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Author Topic: QE2 launch  (Read 23421 times)

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Offline Clydebuilt1971

Re: QE2 launch
« Reply #20 on: Sep 22, 2014, 08:59 AM »
This description in its entirety is so good - and leads to questions regarding the hull, and who might have been inside (and where etc)  as well as who else was on board - apart from those on the foredeck. I wonder who did the steering, and where was this done from - or was the manouvering all done by the tugs? - was the / an ECR in operation..etc?  I guess there's possibly enough data and description for a book, need to dig out Potter and Frost again! It was probably the only time that QE2 wanted to blast her whistle and didn't have the means!

Rosie, I would imagine it would be purely down to the drag chains keeping her as straight as possible whilst entering the water and then the tugs to get lines on ASAP before she drifted too far. Other than her rudder etc being installed the ship herself would have had no active steering gear at the time of launch.
The drag chains are critical until the ship is fully afloat as they prevent the ship coming off the slip too fast and also serve to keep her in a reasonably straight line at the same time. At the launch of RFA Mounts Bay at Govan a few years back the ship became tangled up in the chains and weights as she made her way down the slip into the Clyde - this caused her to deviate off the chosen line and also meant that she didnt have the "braking" force required to slow her so she kissed the quayside on the other side of the river.
http://www.clydesite.co.uk/articles/bad_launches.asp

Personally I would love to talk to engineers who made the calculations for dynamic launches such as these - what they took into account etc etc. The engineer above makes mention of stresses on the forward end as the after end begins to float - I see why flooding a drydock is preferential these days if not as dramatic!!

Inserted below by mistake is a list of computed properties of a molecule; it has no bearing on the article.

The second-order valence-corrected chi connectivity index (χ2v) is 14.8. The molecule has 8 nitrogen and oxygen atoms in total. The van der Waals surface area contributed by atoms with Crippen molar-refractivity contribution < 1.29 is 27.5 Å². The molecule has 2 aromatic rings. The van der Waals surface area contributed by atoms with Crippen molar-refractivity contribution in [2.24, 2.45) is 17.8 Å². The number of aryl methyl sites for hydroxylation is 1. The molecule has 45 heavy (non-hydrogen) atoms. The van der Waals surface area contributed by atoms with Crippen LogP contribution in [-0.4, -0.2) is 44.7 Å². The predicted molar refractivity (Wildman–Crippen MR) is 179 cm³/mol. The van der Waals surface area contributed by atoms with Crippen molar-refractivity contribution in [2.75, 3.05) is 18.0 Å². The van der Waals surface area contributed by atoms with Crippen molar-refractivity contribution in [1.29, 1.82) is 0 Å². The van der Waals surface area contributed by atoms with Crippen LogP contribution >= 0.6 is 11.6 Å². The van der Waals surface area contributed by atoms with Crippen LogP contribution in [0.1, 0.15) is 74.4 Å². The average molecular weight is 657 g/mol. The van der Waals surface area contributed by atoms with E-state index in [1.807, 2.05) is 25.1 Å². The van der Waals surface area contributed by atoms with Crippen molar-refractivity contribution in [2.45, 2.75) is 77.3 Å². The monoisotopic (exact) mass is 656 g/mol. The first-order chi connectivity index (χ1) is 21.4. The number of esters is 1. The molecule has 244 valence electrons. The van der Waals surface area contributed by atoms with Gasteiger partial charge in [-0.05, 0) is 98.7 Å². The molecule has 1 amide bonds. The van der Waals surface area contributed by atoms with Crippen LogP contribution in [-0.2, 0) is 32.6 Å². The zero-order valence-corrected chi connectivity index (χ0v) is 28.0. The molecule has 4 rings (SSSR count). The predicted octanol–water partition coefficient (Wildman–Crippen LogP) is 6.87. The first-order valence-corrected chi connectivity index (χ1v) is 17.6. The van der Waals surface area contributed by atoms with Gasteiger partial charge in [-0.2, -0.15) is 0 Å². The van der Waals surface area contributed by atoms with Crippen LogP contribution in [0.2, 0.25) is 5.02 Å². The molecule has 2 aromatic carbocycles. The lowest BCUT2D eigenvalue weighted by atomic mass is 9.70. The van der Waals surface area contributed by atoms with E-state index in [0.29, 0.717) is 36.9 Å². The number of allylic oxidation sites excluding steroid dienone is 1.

Sorry to ramble!

Gav
« Last Edit: Sep 22, 2014, 09:19 AM by Clydebuilt1971 »

Offline Clydebuilt1971

Re: QE2 launch
« Reply #21 on: Sep 22, 2014, 09:07 AM »
Difficult to believe it was seven years ago today we were in Greenock celebrating the Birthday Girl and then seven years tomorrow we were in Liverpool holding the first Cathedral Concert in her honour.

A nice bow shot of her 20/09/2007 taken from mv Balmoral as we escorted the old girl down river.

Gav

Offline June Ingram

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Re: QE2 launch
« Reply #22 on: Sep 22, 2014, 05:39 PM »
Gav, absolutely beautiful photo of our girl !
QE2 - the ship for all of time, a ship of timeless beauty !

Offline pete cain

Re: QE2 launch
« Reply #23 on: Sep 22, 2014, 08:10 PM »
Regarding Rosies reply#17 above, I can only quote my 1 and only experience of being on board a dynamic launch, in this case HMS Sheffield (lost in the Atlantic- Falklands debacle). An awful lot of the stresses transferred from the rear end of the vessel  as it starts to float, are taken by the forward launch cradle, it is packed with lots & lots of soft wood which is designed to crush in a specific way, thus controlling the take up of buoyancy.
  The chains as mentioned, check the speed of entry ( & maybe even turn the vessel slightly to allow for tidal flow). All very stressful , & meticulously worked out by the boffins. We had a generator running (don't know why possibly for pumping but conjecture there folks). There were bodies all over the place down below sounding her, my task was to tighten or repack hull glands  as & when called upon, as it happens I got a free (white knuckle) ride ,cos once she's released & on her way gravity is in charge.
  The type 42 Destroyers were miniscule in comparison to QE2, however Oriana was not , the theory I guess is one of proportion

Offline June Ingram

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Re: QE2 launch
« Reply #24 on: Sep 22, 2014, 08:22 PM »
Thank you very much, Pete, for your first hand account.  June   :)
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Offline Clydebuilt1971

Re: QE2 launch
« Reply #25 on: Sep 23, 2014, 08:38 AM »
I'll second that June - always good to get first hand accounts from those who have experienced it!!

Gav
« Last Edit: Sep 23, 2014, 08:42 AM by Clydebuilt1971 »

Offline Rob Lightbody

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Re: QE2 launch
« Reply #26 on: Oct 17, 2014, 12:14 AM »